One contempt count is related to Mr. Bannon’s refusal to appear for a deposition, and the other is for his refusal to produce documents for the committee.
The committee issued subpoenas in September to Mr. Bannon and several others who had ties to the Trump White House, and it has since issued scores of subpoenas to other allies of the former president.
The committee, which is controlled by Democrats, said it had reason to believe that Mr. Bannon, Mr. Trump’s former chief strategist and counselor, could help investigators better understand the Jan. 6 attack, which was meant to stop the certification of President Biden’s victory.
In a report recommending that the House find Mr. Bannon in contempt, the committee repeatedly cited comments he made on his radio show on Jan. 5 — when Mr. Bannon promised “all hell is going to break loose tomorrow” — as evidence that “he had some foreknowledge about extreme events that would occur the next day.”
Investigators have also pointed to a conversation Mr. Bannon had with Mr. Trump on Dec. 30 in which he urged him to focus his efforts on Jan. 6. Mr. Bannon also was present at a meeting at the Willard Hotel in Washington the day before the violence, when plans were discussed to try to overturn the results of the election the next day, the committee has said.
While many of those who received subpoenas have sought to work to some degree with the committee, Mr. Bannon claimed that his conversations with Mr. Trump were covered by executive privilege despite not having worked in the White House for years at the time of the Jan. 6 riot.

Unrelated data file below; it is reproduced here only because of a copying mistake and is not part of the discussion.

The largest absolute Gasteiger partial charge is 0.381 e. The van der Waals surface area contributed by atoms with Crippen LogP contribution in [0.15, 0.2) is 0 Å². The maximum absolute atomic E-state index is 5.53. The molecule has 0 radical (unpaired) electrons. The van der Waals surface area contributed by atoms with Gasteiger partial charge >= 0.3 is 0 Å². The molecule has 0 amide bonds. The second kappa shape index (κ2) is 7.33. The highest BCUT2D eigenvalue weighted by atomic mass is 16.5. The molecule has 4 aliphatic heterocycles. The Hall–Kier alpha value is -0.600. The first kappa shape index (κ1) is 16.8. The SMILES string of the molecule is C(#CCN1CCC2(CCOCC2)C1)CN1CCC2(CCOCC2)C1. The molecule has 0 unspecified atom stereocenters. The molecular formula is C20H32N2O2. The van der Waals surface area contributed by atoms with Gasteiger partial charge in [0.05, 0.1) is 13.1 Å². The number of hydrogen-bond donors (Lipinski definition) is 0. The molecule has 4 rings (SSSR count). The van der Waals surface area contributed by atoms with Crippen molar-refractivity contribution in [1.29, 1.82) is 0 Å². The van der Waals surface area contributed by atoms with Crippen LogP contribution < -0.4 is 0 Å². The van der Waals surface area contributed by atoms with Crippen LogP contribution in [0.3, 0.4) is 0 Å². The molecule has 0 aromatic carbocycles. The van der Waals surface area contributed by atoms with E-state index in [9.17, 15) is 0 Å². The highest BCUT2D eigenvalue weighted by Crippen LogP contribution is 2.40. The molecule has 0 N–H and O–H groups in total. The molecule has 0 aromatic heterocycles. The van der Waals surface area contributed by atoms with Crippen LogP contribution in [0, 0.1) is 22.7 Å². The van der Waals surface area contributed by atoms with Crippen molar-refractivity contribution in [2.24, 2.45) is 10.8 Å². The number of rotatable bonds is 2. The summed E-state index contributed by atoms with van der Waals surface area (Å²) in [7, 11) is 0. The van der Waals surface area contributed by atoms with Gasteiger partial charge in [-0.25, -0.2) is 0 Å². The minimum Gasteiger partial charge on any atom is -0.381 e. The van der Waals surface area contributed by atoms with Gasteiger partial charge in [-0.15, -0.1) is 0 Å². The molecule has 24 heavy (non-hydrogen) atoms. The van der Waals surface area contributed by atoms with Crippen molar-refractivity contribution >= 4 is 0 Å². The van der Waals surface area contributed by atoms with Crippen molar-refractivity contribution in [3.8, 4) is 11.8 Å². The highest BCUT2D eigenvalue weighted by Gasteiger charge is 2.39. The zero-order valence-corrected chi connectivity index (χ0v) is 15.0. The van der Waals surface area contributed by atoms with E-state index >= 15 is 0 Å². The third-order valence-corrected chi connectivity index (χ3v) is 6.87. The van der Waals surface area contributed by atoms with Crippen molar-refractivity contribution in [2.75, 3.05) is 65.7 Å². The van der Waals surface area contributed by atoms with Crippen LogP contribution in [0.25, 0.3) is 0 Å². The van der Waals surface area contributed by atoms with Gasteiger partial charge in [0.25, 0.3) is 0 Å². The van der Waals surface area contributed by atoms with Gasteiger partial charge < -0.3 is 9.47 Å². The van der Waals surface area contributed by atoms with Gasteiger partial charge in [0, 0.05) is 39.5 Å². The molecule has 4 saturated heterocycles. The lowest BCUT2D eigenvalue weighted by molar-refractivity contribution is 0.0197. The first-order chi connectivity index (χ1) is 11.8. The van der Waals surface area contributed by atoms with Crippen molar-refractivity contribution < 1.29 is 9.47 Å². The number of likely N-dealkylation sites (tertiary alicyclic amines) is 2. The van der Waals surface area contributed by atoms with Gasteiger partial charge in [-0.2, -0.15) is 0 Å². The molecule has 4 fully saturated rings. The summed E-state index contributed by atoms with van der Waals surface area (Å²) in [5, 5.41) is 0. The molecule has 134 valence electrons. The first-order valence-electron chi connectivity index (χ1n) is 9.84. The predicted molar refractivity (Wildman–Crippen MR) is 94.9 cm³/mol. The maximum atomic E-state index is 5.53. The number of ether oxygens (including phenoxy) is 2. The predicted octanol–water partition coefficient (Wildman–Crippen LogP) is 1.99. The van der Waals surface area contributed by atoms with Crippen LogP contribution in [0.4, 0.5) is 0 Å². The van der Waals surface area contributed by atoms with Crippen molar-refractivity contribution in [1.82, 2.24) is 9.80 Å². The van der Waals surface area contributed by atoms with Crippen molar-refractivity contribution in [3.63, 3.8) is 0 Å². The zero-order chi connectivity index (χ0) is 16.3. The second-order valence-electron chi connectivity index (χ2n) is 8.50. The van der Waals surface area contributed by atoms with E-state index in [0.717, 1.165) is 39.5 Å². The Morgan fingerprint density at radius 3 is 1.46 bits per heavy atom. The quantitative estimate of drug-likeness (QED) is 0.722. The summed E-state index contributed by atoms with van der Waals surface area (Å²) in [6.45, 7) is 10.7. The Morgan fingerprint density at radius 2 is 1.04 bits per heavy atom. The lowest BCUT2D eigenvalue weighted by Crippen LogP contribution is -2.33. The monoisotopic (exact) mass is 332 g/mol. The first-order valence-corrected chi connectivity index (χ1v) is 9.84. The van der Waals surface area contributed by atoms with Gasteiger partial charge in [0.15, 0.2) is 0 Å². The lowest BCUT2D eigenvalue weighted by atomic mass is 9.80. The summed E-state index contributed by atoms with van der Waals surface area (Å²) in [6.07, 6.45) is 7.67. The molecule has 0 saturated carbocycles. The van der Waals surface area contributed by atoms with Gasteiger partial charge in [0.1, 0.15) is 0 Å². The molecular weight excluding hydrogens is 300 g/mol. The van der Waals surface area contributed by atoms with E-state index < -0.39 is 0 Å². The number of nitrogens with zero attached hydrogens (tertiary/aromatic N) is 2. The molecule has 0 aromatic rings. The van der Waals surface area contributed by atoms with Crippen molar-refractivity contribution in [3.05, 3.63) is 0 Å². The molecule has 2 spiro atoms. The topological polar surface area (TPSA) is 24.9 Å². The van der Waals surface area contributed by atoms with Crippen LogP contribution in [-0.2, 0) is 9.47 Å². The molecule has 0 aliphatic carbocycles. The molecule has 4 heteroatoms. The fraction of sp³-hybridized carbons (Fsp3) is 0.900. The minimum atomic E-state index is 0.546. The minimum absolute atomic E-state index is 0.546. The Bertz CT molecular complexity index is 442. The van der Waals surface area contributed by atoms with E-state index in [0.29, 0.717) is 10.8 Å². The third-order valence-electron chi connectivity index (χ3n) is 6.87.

Mr. Bannon’s relationship with Mr. Trump was strained at times after Mr. Bannon left the White House, but he remained a close ally and promoter of Mr. Trump’s brand of politics from the outside.
Mr. Bannon was indicted and arrested last year by federal prosecutors in Manhattan on charges related to the money raised to promote the construction of the border wall long sought by Mr. Trump. But before facing trial, he was preemptively pardoned by Mr. Trump hours before the former president left office in January.
Each count of contempt of Congress carries a minimum of 30 days and a maximum of one year in jail, as well as a fine of $100 to $1,000.
The charges against Mr. Bannon come as the committee is considering criminal contempt referrals against two other allies of Mr. Trump who have refused to comply with its subpoenas: Mr. Meadows and Jeffrey Clark, a Justice Department official who participated in Mr. Trump’s effort to overturn the results of the 2020 election.
“Steve Bannon’s indictment should send a clear message to anyone who thinks they can ignore the select committee or try to stonewall our investigation: No one is above the law,” the leaders of the panel, Representative Bennie Thompson, Democrat of Mississippi, and Representative Liz Cheney, Republican of Wyoming, said in a statement. “We will not hesitate to use the tools at our disposal to get the information we need.”
Earlier they had released another blistering statement after Mr. Meadows failed to appear to answer questions at a scheduled deposition. Mr. Meadows’s lawyer, George J. Terwilliger III, informed the committee that his client felt “duty bound” to follow Mr. Trump’s instructions to defy the committee, citing executive privilege.
Understand the Claim of Executive Privilege in the Jan. 6. Inquiry